A Note to Ph.D. Students: Here’s What We Are Really Looking for in a Job Interview

Michael J. Kruger

Posted on

April 25, 2016

One of the scariest aspects of pursuing a Ph.D. (aside from thesis defense) is the poor job prospects on the other side.  After slogging through many years of intense research, late nights writing, spouse working, and no money, it is a bit discouraging to realize the job opportunities are few and far between.

Of course, I always warn my own students of this reality if they express interest in getting a Ph.D.  It is a noble pursuit, but one that does not always translate into to steady, financially-viable employment.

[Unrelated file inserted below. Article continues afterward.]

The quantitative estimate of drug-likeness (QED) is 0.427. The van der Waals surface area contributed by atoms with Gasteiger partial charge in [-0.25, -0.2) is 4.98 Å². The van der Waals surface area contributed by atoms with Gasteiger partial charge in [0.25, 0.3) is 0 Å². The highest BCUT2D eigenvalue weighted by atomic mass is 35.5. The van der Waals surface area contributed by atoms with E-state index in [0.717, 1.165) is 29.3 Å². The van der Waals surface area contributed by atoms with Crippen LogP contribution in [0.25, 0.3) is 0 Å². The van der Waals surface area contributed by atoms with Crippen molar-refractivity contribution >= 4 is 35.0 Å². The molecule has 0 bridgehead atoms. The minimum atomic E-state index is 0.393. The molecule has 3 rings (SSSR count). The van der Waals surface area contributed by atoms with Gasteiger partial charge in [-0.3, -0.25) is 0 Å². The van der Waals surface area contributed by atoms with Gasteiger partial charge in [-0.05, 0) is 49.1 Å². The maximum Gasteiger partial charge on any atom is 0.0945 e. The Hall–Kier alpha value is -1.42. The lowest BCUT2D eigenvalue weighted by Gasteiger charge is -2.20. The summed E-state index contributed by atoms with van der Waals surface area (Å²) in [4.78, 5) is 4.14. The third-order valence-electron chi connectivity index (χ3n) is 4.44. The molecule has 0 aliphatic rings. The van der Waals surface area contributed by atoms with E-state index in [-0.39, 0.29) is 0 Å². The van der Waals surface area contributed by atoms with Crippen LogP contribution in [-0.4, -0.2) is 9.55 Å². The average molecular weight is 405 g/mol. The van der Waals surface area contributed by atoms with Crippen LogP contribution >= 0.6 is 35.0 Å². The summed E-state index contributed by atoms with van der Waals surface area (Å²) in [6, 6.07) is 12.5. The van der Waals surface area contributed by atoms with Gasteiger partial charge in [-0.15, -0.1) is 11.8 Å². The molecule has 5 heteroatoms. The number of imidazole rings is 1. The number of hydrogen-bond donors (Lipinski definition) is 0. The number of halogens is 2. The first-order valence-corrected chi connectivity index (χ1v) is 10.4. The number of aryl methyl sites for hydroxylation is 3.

So, whenever a Ph.D. student does get that rare job interview (and they are rare!) they will need to make the best of it.

Given that I have sat on both sides of the interview table–as both candidate looking for a post, and as President or Academic Dean looking to fill a post–I thought I might offer a few reflections on the interview process.  In particular, I want to help candidates know what we are really looking for in a potential professor.

I say “really” because I think candidates often misunderstand what we are looking for. And, due to that misunderstanding, sometimes candidates are simply heading down an unhelpful path in the interview process.

And when I say “we” I am thinking particularly of those leaders in the world of evangelical seminaries.  Those in university settings, or those who are not evangelical, are unlikely to offer the same advice.

So here are seven pieces of advice: